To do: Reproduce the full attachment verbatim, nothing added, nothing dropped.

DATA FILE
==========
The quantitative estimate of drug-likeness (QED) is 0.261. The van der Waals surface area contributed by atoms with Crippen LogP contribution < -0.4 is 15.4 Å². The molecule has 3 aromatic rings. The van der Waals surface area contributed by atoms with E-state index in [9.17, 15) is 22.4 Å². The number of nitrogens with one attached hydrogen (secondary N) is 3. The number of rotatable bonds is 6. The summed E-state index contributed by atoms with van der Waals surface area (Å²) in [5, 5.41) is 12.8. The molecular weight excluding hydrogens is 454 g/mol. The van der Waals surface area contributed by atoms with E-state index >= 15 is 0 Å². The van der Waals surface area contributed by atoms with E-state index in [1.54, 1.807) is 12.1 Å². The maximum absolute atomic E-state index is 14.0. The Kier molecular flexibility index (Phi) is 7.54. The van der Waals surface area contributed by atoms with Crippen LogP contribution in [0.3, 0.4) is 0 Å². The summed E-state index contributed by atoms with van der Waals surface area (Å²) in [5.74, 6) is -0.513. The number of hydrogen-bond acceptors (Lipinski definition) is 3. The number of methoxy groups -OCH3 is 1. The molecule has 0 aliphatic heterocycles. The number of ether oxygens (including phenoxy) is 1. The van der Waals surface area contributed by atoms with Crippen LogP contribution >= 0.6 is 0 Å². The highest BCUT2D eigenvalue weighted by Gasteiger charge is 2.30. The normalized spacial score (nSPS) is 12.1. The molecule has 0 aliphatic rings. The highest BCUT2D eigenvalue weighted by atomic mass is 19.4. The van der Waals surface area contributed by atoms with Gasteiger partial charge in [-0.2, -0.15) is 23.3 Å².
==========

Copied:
The quantitative estimate of drug-likeness (QED) is 0.261. The van der Waals surface area contributed by atoms with Crippen LogP contribution < -0.4 is 15.4 Å². The molecule has 3 aromatic rings. The van der Waals surface area contributed by atoms with E-state index in [9.17, 15) is 22.4 Å². The number of nitrogens with one attached hydrogen (secondary N) is 3. The number of rotatable bonds is 6. The summed E-state index contributed by atoms with van der Waals surface area (Å²) in [5, 5.41) is 12.8. The molecular weight excluding hydrogens is 454 g/mol. The van der Waals surface area contributed by atoms with E-state index >= 15 is 0 Å². The van der Waals surface area contributed by atoms with E-state index in [1.54, 1.807) is 12.1 Å². The maximum absolute atomic E-state index is 14.0. The Kier molecular flexibility index (Phi) is 7.54. The van der Waals surface area contributed by atoms with Crippen LogP contribution in [0.3, 0.4) is 0 Å². The summed E-state index contributed by atoms with van der Waals surface area (Å²) in [5.74, 6) is -0.513. The number of hydrogen-bond acceptors (Lipinski definition) is 3. The number of methoxy groups -OCH3 is 1. The molecule has 0 aliphatic heterocycles. The number of ether oxygens (including phenoxy) is 1. The van der Waals surface area contributed by atoms with Crippen LogP contribution >= 0.6 is 0 Å². The highest BCUT2D eigenvalue weighted by Gasteiger charge is 2.30. The normalized spacial score (nSPS) is 12.1. The molecule has 0 aliphatic rings. The highest BCUT2D eigenvalue weighted by atomic mass is 19.4. The van der Waals surface area contributed by atoms with Gasteiger partial charge in [-0.2, -0.15) is 23.3 Å².